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I found this on page 538 (resp. 576) of Introduction to Modern Cryptography 2nd (resp 3rd) edition by Katz and Lindell. The third bullet point under Example A.6 says:

$$\begin{array}{l}\text{Let }f(n)=n^4+3n+500.\text{ Then:}\\ \quad\text{(…)}\\ •\;\; f(n) = Ω(n^3 \log n).\text{ In fact, }f(n) = ω(n^3 \log n).\end{array}$$

I am just looking for a high level explanation, not a mathematical proof or something, about what this means.

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    $\begingroup$ See the page 576 on the third edition. $\Omega \text{ is } \leq $ and $\omega \text{ is } < $ $\endgroup$
    – kelalaka
    May 29, 2021 at 13:45

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The first line in the quote now in the question defines a function $f$ of variable $n$. The last line is about how fast (the output of) that function grows when $n$ grows towards $+\infty$.

Both statements $f(n) = Ω(n^3 \log n)$ and $f(n) = ω(n^3 \log n)$ are about how fast $f(n)$ grows relative the function $g$ defined by $g(n)=n^3\log n$. The first statement roughly tells that $f(n)$ grows no slower than $g(n)$, while the second tells that $f(n)$ grows faster. Both statement are true, and easily shown so when we look at the definition of $f$ and $g$.

Update following comment:

  • The statement is strictly about the value taken by $f(n)$, not about the difficulty (time, space, cost) to compute $f$. What that value taken by $f(n)$ represents is not stated by the notation. It's not part of the definition of $f$. It could be stated by what defines the quantity $f(n)$ represents. That would often be time, or space taken by some algorithm. It could be the value of an integer like an RSA public modulus. That's untold in the question, or the whole appendix A.2 with the question's quote.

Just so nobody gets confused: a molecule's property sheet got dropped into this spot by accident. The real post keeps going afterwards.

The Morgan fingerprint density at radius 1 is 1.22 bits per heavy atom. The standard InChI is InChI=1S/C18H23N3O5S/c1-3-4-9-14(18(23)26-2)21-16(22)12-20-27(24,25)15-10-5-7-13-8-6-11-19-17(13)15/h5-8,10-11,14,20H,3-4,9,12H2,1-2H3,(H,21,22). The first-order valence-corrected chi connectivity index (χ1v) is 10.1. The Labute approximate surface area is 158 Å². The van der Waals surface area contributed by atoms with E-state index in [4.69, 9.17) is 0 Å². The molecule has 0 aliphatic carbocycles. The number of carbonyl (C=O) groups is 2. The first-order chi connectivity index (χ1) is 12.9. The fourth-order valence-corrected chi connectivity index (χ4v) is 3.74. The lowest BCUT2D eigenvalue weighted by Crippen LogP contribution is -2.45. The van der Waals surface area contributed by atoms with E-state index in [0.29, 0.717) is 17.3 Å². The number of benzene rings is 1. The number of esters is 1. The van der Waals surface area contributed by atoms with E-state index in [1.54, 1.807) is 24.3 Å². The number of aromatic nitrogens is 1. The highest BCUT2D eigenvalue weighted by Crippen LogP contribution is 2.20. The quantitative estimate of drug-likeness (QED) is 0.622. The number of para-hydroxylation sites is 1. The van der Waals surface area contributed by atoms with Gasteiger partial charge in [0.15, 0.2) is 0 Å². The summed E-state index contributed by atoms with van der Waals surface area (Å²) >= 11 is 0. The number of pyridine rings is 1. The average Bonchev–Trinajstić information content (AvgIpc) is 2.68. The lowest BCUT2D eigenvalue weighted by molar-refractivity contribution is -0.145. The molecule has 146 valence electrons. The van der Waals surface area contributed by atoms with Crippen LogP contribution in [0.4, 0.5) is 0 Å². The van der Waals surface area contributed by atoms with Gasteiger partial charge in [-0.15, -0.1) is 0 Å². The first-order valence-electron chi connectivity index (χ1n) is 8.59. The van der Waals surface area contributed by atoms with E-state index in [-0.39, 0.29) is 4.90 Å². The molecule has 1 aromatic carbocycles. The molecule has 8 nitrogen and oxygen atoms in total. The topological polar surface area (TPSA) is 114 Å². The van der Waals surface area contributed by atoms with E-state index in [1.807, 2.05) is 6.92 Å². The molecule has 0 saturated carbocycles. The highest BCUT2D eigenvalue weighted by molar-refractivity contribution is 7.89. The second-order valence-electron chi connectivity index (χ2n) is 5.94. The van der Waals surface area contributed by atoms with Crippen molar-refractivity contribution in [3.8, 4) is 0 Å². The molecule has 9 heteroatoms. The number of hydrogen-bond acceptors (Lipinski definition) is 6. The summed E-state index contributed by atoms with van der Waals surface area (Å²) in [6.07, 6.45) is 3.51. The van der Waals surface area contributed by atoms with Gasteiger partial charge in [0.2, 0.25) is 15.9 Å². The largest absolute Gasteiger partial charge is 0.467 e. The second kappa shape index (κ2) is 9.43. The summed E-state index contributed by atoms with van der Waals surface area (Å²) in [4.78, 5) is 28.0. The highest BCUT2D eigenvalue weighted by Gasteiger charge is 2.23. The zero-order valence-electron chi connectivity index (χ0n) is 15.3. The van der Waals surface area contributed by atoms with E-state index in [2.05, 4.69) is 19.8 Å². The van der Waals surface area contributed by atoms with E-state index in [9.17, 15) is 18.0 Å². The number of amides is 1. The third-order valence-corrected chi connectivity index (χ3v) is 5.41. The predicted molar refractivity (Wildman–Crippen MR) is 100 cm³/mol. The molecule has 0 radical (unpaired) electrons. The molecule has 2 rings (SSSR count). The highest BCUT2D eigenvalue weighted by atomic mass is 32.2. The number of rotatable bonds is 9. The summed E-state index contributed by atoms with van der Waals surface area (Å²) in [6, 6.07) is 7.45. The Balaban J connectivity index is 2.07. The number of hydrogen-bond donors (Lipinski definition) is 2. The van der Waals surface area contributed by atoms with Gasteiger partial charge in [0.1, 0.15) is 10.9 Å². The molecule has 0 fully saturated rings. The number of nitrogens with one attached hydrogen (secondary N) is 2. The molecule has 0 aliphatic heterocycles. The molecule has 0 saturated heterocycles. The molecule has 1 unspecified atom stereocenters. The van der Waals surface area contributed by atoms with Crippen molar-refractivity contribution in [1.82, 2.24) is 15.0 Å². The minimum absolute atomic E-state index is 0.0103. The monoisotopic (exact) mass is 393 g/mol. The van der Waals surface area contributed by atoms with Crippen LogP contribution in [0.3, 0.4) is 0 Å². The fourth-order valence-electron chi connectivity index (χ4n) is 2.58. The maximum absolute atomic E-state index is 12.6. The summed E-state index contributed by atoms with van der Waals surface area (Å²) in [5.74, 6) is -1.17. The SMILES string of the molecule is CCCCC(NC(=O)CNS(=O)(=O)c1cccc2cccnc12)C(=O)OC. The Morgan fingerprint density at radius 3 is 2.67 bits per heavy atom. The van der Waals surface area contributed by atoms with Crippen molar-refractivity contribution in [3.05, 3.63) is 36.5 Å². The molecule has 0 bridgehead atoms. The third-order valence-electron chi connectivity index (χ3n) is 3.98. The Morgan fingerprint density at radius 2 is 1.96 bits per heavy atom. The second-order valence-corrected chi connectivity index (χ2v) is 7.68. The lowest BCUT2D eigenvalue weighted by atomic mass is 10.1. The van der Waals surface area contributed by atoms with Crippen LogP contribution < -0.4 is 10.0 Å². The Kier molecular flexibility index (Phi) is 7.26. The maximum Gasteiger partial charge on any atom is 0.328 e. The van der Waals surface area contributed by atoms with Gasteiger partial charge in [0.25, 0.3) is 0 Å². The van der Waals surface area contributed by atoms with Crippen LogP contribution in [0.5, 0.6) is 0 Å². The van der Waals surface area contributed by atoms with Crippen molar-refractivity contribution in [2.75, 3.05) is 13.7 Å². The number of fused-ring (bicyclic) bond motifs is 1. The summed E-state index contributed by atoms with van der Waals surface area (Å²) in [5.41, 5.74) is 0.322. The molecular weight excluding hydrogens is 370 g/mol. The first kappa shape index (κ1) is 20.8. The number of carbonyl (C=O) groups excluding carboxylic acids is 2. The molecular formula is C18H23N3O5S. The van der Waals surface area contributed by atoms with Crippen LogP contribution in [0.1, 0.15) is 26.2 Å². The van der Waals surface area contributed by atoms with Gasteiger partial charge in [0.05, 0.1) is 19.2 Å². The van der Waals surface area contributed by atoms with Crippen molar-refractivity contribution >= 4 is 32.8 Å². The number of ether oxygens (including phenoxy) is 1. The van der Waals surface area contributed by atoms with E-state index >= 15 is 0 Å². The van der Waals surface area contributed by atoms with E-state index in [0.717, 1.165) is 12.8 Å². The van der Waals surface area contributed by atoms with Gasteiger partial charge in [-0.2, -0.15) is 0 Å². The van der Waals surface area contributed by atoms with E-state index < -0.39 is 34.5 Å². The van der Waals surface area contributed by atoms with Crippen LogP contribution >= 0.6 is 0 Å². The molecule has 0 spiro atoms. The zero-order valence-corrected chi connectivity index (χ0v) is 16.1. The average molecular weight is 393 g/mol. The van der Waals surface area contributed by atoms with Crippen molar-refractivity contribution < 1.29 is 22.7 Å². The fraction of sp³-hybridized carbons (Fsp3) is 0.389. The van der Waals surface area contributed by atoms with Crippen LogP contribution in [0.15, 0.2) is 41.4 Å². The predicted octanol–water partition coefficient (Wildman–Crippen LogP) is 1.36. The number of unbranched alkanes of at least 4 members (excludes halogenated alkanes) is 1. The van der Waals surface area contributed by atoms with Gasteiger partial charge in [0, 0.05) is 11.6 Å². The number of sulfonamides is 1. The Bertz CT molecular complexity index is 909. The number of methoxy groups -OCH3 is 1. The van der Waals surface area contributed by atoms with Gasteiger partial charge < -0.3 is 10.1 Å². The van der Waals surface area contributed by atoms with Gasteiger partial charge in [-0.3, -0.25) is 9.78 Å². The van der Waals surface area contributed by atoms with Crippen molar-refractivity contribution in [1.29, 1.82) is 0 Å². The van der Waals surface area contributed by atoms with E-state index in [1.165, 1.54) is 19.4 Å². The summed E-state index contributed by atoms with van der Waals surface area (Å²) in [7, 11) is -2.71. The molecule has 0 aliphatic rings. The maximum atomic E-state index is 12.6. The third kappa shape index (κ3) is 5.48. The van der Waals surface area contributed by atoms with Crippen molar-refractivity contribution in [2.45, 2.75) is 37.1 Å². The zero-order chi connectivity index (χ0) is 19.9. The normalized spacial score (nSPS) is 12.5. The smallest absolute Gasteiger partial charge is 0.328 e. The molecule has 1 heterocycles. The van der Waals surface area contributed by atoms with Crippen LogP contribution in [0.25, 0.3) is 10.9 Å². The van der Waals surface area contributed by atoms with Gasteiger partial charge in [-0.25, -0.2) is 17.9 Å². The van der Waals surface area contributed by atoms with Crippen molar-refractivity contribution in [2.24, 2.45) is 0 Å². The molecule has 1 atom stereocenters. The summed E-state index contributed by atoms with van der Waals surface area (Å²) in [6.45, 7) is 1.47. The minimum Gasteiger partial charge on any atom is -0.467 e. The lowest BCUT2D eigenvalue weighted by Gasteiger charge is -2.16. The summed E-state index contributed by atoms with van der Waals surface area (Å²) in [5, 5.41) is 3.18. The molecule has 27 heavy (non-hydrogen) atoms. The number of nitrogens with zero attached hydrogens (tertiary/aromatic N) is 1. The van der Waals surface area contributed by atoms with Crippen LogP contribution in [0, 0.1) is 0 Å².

• "grows faster" is not really the same as "greater". Sorry, to be precise, we need the mathematical definitions.

That's using a so-called (Bachmann-)Landau notation, which makes an unusual use of the $=$ sign: equality usually features transitivity. It takes some time to get used to it.

Anything more specific won't meet the "high level explanation" requirement in the question. But if we read a few lines above the question's quote in the book, or about (Bachmann-)Landau notation, the definitions are given.

It holds $f(n) = ω(g(n))\;\implies\;f(n) = Ω(g(n))$. That's why the sentence has $\text{in fact}$, often used to introduce a stronger or more precise statement, like: That's good. In fact, it's delicious.


Roughly speaking, the notation means that when $n$ grows: $$\begin{array}{ll} f(n) = \omega(g(n))&f(n)\text{ grows faster than }g(n)\\ f(n) = \Omega(g(n))&f(n)\text{ grows no slower than }g(n)\\ f(n) = \Theta(g(n))&f(n)\text{ grows as fast as }g(n)\\ f(n) = \mathcal O(g(n))&f(n)\text{ grows no faster than }g(n)\\ f(n) = o(g(n))&f(n)\text{ grows slower than }g(n)\\ \end{array}$$

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    $\begingroup$ Instead of the equal sign, it is also (more?) common to use "element of". That might be more consistent and easier to understand. $\endgroup$
    – jjj
    May 29, 2021 at 14:45
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    $\begingroup$ @questioner: please read the updated answer. The previous one was incorrect on my attempt to roughly explain $Ω$. $\endgroup$
    – fgrieu
    May 29, 2021 at 18:48
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    $\begingroup$ @jjj: Would we write $f(n)\in\Omega(n^3\log n)$ or $f\in\Omega(n\mapsto n^3\log n)$ or something else? Can you link to a reference using that $\in$ notation in a cryptographic context? $\endgroup$
    – fgrieu
    May 30, 2021 at 8:19
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    $\begingroup$ @jjj some theorists may prefer $\in$ instead of $=$. The $=$ is just an abuse of notation that almost everybody uses; O(·) is not a function, so how can a function be equal to it? $\endgroup$
    – kelalaka
    May 30, 2021 at 10:34
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    $\begingroup$ @questioner: writing "FOO. In fact, BAR." is a way to state that: (a) Proposition FOO holds in the circumstance. (b) Proposition BAR holds in the circumstance. (c) BAR ⟹ FOO [though (c) is admittedly not as strongly stated as (a) and (b) are]. That's the rationale for using "In fact" in the question's quote. $\endgroup$
    – fgrieu
    May 30, 2021 at 12:37

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